When Tommy Crews does his job well, he has a tendency to disappear. Clubgoers at Light, the Mandalay Bay mega-venue, see a panorama of images splayed over 720 screens, a story unfolding across 150 horizontal feet of digital landscape. The visuals mirror the crescendos of the DJ’s soundtrack so well, guests assume the person in the booth is controlling both.
But behind the scenes in a booth of his own, video director Crews is the one running the on-screen show. With a Clear-Com headset and a chat thread running throughout the night, Crews, marketing director Natalia Harris and their team transform a big, dark room into an immersive party environment that can include rising flames, splashing water or a trip to Australia.
Part of the magic is in the system itself, which includes those hundreds of screens arrayed across the walls and ceiling, $1 million worth of custom content and four Barco projectors that allow performers to interact with the video displays. “The system is aware that there are artists there and adjusts in real time,” Crews explains. “There’s a camera that captures the heat signature of the artist and relays that to the system.”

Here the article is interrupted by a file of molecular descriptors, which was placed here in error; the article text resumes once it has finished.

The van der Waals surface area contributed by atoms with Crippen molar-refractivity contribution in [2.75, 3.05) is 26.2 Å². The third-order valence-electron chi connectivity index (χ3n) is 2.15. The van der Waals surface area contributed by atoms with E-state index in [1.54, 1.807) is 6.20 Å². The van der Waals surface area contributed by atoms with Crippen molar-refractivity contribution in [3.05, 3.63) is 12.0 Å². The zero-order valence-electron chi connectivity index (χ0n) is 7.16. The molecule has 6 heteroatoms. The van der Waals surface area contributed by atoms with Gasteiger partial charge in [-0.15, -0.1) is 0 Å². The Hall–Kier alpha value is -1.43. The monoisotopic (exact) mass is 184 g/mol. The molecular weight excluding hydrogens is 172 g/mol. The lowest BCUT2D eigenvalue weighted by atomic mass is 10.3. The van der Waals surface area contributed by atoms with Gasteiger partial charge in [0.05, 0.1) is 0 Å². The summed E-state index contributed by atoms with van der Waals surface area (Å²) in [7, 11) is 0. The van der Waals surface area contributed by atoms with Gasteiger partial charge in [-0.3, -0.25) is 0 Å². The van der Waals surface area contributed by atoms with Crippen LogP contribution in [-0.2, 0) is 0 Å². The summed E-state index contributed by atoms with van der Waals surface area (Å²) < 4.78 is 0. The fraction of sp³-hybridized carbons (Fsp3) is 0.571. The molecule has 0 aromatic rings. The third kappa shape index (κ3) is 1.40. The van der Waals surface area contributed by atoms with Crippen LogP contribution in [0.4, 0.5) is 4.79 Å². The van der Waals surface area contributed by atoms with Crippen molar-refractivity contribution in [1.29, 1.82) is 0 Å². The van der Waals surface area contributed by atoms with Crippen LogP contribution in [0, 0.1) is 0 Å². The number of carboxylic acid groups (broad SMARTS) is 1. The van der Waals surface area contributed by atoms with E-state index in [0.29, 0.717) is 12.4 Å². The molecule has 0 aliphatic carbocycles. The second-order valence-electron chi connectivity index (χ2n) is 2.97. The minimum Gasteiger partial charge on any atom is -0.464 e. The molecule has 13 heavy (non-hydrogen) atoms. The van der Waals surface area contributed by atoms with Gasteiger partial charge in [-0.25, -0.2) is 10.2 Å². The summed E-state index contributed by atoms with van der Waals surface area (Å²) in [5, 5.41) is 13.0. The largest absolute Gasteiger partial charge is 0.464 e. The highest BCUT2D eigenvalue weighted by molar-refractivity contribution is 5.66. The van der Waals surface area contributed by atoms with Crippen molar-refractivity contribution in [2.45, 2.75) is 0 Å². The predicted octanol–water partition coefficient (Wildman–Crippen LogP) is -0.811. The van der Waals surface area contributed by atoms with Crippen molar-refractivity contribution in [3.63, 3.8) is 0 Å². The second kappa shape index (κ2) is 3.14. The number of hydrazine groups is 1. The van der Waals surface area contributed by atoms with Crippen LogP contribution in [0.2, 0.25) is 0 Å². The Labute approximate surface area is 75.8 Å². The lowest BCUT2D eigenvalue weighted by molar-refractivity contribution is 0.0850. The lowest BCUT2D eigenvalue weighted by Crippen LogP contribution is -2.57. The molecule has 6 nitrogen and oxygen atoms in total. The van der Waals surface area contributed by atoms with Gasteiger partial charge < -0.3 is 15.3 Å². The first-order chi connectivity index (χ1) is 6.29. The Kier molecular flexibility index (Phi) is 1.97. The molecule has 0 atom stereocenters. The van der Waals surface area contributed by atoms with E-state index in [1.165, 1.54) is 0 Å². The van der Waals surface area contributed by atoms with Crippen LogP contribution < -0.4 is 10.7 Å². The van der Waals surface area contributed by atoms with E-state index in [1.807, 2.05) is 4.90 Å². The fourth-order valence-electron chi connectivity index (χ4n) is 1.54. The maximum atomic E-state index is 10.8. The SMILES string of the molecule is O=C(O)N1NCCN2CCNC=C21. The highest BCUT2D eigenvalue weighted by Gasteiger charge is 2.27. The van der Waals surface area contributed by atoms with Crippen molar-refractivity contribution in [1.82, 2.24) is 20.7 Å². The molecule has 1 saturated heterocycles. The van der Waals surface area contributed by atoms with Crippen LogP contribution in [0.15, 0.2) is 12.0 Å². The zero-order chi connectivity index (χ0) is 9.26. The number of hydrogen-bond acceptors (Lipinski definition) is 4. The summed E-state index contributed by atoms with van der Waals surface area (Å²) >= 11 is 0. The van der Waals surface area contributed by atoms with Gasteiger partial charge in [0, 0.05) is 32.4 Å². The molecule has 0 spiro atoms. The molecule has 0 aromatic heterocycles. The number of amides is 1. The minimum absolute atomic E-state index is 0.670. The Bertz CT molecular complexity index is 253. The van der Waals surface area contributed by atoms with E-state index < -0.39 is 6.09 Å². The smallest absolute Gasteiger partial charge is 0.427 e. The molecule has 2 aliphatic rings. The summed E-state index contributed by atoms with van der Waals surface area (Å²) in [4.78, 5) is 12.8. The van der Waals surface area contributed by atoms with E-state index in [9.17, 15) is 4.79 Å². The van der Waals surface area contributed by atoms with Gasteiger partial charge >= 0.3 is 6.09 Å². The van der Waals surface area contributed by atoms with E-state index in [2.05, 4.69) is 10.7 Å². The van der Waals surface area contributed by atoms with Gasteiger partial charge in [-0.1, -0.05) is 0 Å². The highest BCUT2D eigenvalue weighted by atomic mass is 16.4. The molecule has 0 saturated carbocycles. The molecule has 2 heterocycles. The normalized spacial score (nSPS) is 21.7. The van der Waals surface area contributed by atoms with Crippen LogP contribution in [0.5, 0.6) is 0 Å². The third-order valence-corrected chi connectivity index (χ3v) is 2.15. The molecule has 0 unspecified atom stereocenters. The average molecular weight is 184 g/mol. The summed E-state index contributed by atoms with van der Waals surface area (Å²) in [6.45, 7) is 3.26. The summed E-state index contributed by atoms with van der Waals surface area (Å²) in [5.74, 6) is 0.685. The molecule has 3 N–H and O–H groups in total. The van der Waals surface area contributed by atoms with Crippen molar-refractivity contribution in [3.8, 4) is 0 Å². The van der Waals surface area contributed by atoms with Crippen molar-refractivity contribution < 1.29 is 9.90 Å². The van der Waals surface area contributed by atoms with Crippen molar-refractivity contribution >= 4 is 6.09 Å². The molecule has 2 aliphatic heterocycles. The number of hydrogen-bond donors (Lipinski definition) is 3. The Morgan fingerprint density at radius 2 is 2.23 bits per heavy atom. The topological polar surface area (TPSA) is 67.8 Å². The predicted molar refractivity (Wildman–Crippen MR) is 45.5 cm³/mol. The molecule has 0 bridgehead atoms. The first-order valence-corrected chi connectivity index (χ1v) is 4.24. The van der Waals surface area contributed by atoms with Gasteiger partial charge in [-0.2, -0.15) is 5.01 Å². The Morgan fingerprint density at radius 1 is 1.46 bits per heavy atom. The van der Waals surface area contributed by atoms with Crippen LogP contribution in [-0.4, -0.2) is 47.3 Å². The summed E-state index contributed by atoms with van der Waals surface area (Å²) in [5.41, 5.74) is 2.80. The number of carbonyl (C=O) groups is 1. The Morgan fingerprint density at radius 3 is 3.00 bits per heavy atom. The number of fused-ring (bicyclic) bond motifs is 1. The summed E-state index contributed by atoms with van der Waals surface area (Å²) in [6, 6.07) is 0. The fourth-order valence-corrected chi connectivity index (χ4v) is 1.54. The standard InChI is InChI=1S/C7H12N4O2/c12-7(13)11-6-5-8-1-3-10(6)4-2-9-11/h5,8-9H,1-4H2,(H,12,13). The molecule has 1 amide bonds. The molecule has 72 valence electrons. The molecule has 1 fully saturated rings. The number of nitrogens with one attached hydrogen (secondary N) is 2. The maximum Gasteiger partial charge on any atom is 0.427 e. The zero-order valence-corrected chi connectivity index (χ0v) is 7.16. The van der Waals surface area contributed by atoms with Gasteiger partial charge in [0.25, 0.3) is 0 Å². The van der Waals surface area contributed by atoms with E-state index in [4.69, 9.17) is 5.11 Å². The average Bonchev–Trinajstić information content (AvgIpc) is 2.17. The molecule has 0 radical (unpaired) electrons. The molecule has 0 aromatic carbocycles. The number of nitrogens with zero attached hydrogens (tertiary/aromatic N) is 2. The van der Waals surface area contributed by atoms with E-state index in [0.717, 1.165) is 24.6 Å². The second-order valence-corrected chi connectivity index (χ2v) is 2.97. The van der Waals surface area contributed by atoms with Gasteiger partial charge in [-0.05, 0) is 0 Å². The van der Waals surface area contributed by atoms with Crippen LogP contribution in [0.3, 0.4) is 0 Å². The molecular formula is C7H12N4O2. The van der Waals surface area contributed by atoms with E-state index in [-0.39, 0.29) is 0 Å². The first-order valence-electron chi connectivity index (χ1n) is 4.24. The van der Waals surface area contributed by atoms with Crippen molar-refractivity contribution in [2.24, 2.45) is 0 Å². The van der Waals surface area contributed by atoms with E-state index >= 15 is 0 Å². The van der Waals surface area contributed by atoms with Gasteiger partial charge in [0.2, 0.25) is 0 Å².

So when a dancer drops from the ceiling, a digital fire can swirl around her. There’s nothing else like it in Vegas, Crews says. To use the setup for maximum impact, Crews and Harris start working with artists months out. For the Stafford Brothers’ Las Stralia residency, returning March 18, they’ve created a multi-faceted party that will combine all the elements of the club to transport visitors to Oz with flying kangaroos and twerking koalas.
But the visuals themselves? They happen live. “You just try to listen as closely as you can and really try to tell the story with visuals,” Crews says. “When it comes time for them to hit the gas and really shake the room up, you want to be right there with them.”